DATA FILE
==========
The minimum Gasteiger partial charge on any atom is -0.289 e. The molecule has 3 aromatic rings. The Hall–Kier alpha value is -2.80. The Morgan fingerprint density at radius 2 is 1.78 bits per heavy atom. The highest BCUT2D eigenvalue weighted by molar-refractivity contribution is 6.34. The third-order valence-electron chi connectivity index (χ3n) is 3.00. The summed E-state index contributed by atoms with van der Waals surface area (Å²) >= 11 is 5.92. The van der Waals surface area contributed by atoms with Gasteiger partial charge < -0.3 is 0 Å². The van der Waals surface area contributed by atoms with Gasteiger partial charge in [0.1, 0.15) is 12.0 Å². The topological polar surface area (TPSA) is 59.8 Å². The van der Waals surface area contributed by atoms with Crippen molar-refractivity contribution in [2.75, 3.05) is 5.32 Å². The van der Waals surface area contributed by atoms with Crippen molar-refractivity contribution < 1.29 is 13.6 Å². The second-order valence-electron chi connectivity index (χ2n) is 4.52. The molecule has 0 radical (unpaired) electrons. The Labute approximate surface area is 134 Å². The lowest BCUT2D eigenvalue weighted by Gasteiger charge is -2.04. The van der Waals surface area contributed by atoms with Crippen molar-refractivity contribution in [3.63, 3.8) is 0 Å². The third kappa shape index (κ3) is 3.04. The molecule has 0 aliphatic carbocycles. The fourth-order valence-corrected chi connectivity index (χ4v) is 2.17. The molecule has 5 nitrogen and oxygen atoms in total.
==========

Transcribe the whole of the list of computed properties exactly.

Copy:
The minimum Gasteiger partial charge on any atom is -0.289 e. The molecule has 3 aromatic rings. The Hall–Kier alpha value is -2.80. The Morgan fingerprint density at radius 2 is 1.78 bits per heavy atom. The highest BCUT2D eigenvalue weighted by molar-refractivity contribution is 6.34. The third-order valence-electron chi connectivity index (χ3n) is 3.00. The summed E-state index contributed by atoms with van der Waals surface area (Å²) >= 11 is 5.92. The van der Waals surface area contributed by atoms with Gasteiger partial charge < -0.3 is 0 Å². The van der Waals surface area contributed by atoms with Gasteiger partial charge in [0.1, 0.15) is 12.0 Å². The topological polar surface area (TPSA) is 59.8 Å². The van der Waals surface area contributed by atoms with Crippen molar-refractivity contribution in [2.75, 3.05) is 5.32 Å². The van der Waals surface area contributed by atoms with Crippen molar-refractivity contribution < 1.29 is 13.6 Å². The second-order valence-electron chi connectivity index (χ2n) is 4.52. The molecule has 0 radical (unpaired) electrons. The Labute approximate surface area is 134 Å². The lowest BCUT2D eigenvalue weighted by Gasteiger charge is -2.04. The van der Waals surface area contributed by atoms with Crippen molar-refractivity contribution in [3.63, 3.8) is 0 Å². The third kappa shape index (κ3) is 3.04. The molecule has 0 aliphatic carbocycles. The fourth-order valence-corrected chi connectivity index (χ4v) is 2.17. The molecule has 5 nitrogen and oxygen atoms in total.